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Is a study or course a requirement?

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  • #330947
    Jummul
    Pro

    I’m very quick to learn and very good on self-study. Would you say a course or a study is a requirement to become a professional? Contracter or whatever?

    I’m thinking there are certain things that really need study (working with certain materials) but some maybe don’t.

    #330953
    cranbrook2
    Pro
    Belgrave, Ontario , Canada

    I am always looking to learn new things .The more you know the more you can do . I always watch and learn whenever the opportunity comes up .

    #330958
    ChadM
    Moderator
    Rogers, Ohio

    I am always trying to learn new techniques and learn about new materials – there is a lot of good stuff on YouTube if you want to learn.

    Chad

    A Working Pro since 1993

    Member since 12/07/2013

    #330960
    Jummul
    Pro

    Yeah and that;s what I meant. Let me rephrase. Can I become a self-educated paid professional?

    In the Netherlands you’re requiered to get all kinds of education and licenses, and still the contracters know shit.

    #330961
    roninohio
    Pro
    New Franklin, OH

    I know I am 57 years old and still learning.
    Some of the new ways are good and some of the old ways are better.
    I think most schools will get you started but experience is what you need. Watch the other guys and learn.

    #330971
    jponto07
    Moderator
    Bloomington, IN

    I know I am 57 years old and still learning.
    Some of the new ways are good and some of the old ways are better.
    I think most schools will get you started but experience is what you need. Watch the other guys and learn.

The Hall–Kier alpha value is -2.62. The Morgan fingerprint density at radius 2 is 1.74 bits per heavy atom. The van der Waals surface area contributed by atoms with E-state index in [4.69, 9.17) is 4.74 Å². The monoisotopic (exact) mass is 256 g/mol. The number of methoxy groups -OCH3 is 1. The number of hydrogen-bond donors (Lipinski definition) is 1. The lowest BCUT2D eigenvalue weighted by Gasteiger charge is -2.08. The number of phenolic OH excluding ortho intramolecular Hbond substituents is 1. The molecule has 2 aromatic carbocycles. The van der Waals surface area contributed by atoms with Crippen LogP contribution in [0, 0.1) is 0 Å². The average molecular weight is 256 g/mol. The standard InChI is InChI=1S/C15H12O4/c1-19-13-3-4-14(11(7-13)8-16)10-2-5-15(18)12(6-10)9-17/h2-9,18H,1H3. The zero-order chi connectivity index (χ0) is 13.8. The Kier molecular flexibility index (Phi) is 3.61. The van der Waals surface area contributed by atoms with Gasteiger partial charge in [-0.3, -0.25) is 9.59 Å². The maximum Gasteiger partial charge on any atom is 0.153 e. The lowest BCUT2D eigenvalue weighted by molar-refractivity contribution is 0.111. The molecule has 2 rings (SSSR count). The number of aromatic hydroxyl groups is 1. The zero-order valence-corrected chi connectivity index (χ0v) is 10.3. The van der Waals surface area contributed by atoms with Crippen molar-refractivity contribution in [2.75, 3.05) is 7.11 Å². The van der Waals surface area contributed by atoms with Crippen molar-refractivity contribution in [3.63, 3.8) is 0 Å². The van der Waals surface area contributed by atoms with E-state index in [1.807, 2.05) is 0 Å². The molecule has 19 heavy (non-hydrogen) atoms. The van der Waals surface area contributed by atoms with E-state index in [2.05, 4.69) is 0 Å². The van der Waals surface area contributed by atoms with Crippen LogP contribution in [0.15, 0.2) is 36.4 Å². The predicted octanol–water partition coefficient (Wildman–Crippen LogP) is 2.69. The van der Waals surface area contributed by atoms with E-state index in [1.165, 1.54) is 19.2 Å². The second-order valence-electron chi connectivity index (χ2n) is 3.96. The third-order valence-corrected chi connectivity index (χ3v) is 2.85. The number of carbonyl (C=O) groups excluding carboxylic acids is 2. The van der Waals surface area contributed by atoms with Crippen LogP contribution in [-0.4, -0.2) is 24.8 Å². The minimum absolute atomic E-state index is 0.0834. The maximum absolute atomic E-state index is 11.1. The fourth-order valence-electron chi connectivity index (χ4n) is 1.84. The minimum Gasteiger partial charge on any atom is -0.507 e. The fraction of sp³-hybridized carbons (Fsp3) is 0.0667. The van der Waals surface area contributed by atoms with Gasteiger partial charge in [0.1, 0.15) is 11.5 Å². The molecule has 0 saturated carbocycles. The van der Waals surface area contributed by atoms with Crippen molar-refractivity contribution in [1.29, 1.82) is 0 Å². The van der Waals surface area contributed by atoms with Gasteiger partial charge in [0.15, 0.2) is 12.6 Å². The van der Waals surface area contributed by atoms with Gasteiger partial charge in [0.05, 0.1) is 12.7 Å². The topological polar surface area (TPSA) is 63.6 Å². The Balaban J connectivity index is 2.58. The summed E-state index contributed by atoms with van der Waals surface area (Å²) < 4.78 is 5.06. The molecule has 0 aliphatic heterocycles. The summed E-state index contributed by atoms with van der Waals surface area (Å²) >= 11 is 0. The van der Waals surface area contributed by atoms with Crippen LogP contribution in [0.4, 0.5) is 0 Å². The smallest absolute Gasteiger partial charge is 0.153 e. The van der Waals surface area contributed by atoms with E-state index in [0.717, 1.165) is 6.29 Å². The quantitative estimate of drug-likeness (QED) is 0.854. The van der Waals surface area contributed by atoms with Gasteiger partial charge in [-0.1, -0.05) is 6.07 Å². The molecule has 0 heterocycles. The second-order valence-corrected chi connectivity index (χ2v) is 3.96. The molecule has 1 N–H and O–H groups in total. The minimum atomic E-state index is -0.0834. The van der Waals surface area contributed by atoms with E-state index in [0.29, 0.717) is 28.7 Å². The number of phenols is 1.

I agree. Most of what I know can’t be fully learned or understand from books alone, it really takes hands on experience. Books/YouTube can’t teach you how to master anything, IMO. While formal education is great, it can only take you so far.

    Mandatory classes for tradesman may not be a horrible idea, as so many new guys struggle with a tape measure for example. A place to learn basics is a great starting point ( but trade schools already exist.)

    Jon P.
    Timber Carpentry & Construction
    https://www.facebook.com/timbercarpentry/
    Instagram

    #330990
    TonyG
    Pro
    Colorado Springs, CO

    I think I got the best of both worlds. In Colorado school is not a requirement to become a licensed electrician you just need the hours on the job as an apprentice. However, the company I started with required their apprentice’s go to school. I really think it benefitted me. It helped me in ways the field couldn’t for example with the code book and learning the calculations. It also prepared me for my journeyman exam. On the other hand I learned things in the field that I would not could not in the classroom. Things that just come with experience, making mistakes.

    #330995
    roninohio
    Pro
    New Franklin, OH